Although desalination is commonly believed to be too expensive for agriculture, Spain is disproving the notion
Spain has made a success of desalination, even for agricultural irrigation, despite long-standing challenges that in some cases have made it too expensive for the application. As far back as 2012, approximately 22% of desalinated water in Spain was already used for agriculture. Claudio Klynhout, of the Spanish government’s AcuaMed agency, explained:
Here we encounter the paradox: because of the climate and the long hours of sun, there’s a great deal of tourism and very productive agriculture. And yet precisely because of the wonderful climate, there’s little water.
Spain’s long history of desalination started in the early 1960s, when many plants were built to supply drinking water, particularly in the arid Canary Islands, a Spanish archipelago off the coast of northwestern Africa.
It soon became clear that agriculture would need desalinated water at competitive prices, and desalination plants for irrigation proliferated in the Canary Islands in the 1980s. During a water shortage in the 1990s, the desalination movement spread to the Spanish mainland with the construction of more than 200 plants.
In 2004, Spain’s AGUA (Actions for Water Management and Use) program adopted a new water policy approach more in line with the European Union’s Water Framework Directive, in which desalination is a key pillar.
Today, Spain boasts more than half of the desalination capacity of Europe. It ranks fifth worldwide with 5.7% of the world’s present desalination capacity. Today, Spain is home to 99 large capacity plants (10,000-250,000 m³/day), 450 medium capacity plants (500-10,000 m³/day), and 216 small capacity plants (100-500 m³/day). With aquifers being rapidly depleted around the world, Spain’s experience with desalination for agriculture provides a valuable model for the rest of the world.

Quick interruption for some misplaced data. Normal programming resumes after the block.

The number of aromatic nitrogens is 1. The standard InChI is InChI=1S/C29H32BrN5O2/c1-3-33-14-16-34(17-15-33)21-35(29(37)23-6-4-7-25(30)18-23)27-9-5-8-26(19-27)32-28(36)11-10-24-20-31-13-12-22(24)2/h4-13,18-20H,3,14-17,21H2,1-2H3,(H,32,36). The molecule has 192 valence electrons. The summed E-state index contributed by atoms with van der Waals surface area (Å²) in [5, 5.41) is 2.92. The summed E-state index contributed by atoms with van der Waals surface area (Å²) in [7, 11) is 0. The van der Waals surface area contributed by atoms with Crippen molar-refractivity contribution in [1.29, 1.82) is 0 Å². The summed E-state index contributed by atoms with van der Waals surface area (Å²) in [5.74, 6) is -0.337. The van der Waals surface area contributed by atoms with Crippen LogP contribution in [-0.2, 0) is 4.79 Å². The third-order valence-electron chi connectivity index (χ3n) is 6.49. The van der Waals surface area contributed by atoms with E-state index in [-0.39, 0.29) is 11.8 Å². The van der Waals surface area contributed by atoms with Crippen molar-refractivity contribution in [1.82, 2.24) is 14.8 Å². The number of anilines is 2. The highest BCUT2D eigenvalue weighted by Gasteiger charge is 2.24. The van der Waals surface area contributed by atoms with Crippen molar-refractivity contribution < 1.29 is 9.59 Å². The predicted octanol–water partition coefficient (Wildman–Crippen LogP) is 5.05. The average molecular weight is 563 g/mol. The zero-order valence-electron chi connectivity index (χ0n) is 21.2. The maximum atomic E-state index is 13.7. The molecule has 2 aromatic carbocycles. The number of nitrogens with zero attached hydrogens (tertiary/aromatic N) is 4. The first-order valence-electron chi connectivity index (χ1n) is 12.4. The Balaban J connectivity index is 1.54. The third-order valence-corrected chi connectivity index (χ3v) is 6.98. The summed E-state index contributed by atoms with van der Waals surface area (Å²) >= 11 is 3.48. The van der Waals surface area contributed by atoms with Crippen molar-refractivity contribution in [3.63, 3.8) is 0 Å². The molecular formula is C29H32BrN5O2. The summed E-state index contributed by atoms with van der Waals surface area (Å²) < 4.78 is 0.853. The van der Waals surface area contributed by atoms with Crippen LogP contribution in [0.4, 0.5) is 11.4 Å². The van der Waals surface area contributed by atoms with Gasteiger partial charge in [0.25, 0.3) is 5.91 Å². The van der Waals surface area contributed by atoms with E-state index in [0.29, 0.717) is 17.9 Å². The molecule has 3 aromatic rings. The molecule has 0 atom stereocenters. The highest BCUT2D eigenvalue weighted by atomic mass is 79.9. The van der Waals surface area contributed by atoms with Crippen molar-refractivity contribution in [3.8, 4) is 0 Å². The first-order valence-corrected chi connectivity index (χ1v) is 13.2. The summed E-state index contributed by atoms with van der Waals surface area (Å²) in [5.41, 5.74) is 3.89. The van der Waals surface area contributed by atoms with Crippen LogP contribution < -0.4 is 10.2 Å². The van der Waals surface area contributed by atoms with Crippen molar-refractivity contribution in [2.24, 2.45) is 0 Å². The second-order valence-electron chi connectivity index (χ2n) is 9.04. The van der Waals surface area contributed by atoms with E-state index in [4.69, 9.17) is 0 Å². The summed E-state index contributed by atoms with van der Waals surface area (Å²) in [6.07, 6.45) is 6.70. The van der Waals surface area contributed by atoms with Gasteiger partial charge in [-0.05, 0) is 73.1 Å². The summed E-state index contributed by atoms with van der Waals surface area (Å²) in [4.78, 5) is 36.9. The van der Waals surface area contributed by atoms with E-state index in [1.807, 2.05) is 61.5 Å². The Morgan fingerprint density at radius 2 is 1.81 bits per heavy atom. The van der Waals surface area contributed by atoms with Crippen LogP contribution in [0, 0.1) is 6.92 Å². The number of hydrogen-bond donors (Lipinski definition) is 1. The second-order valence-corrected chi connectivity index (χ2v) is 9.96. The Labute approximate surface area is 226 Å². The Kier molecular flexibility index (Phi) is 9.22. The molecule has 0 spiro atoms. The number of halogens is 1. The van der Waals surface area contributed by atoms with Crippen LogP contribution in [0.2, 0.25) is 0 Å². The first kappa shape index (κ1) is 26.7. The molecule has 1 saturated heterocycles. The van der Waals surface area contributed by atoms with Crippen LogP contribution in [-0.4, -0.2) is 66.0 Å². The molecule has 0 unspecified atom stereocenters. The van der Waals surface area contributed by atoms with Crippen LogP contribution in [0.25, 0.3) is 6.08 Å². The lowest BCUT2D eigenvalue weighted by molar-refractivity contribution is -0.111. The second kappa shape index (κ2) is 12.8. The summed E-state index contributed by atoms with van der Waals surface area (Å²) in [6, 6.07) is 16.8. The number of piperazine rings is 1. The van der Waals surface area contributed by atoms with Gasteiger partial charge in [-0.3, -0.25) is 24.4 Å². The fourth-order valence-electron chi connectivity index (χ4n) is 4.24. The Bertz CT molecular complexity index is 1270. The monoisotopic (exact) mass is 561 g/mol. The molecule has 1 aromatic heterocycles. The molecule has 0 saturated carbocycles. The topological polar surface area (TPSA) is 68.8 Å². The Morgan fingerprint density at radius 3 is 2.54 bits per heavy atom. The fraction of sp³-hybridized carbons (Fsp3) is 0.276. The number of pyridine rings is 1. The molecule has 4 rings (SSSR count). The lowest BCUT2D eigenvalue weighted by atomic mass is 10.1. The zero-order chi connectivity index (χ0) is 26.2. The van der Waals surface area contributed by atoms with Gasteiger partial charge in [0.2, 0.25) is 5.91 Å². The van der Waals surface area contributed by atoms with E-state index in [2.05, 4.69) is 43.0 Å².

Pros and Cons
A Spanish research team defined some of the issues and key differences between desalination for different purposes.
Desalination for Industrial Applications
Lower quality and salinity requirements for some industrial uses mean lower desalination costs in terms of personnel, chemicals, and membranes. Savings are also achieved through electrical tariffs to produce water at lower energy cost, especially for brackish water plants with large storage ponds.
Desalination for Agriculture
Agricultural desalination produces a potentially inexhaustible water supply that is not dependent on precipitation. It can increase the productivity and quality of agricultural products, consume less surface and groundwater, and allow for the recovery of salty soils.
However, there are also challenges to using desalinated water for agriculture. When it comes to treating seawater, the cost of treatment could make it unsustainable for some crops, and it can be impractical to transport the treated seawater to inland areas.
While brackish aquifers may present a new source of water for irrigation, they can become depleted just like freshwater aquifers, and brine management for such inland operations is more difficult because there is no ocean outfall.
Another challenge is that desalinated water must be ionically balanced and substances such as boron must be removed because they’re toxic to plants. Spanish researchers, however, are studying the feasibility of placing reverse osmosis systems on farms to remove boron when desalinated water from coastal plants is above crop tolerances. Researchers have found the additional cost should decrease as capacity is scaled up.
Spanish Desalination Moving Forward
Officials on the Canary island of El Hierro hope to be a model for the future of island living, as well as an example to the rest of the world. Desalination plants provide 100% of the island’s drinking and irrigation water and are themselves powered by renewable energy, the result of the 100% renewable El Hierro Project.
While Spain has not built any large desalination plants recently, we’re seeing a growing number of smaller capacity plants, especially for agriculture use, similar to the way small-scale desalination plants have permeated the Chilean mining sector.
If you’re interested in compact, local desalination, Fluence provides modular NIROBOX™ seawater and brackish water desalination units that are already serving successfully on islands, in coastal regions, and in remote areas around the world. In addition to desalination, agriculture can gain water by treating wastewater and reusing it. In fact, Fluence’s Aspiral™ membrane aerated biofilm reactor (MABR) technology meets California’s strict Title 22 requirements for reuse. Contact our experts to learn how we can help with desalination or wastewater reuse opportunities in Spain and around the world.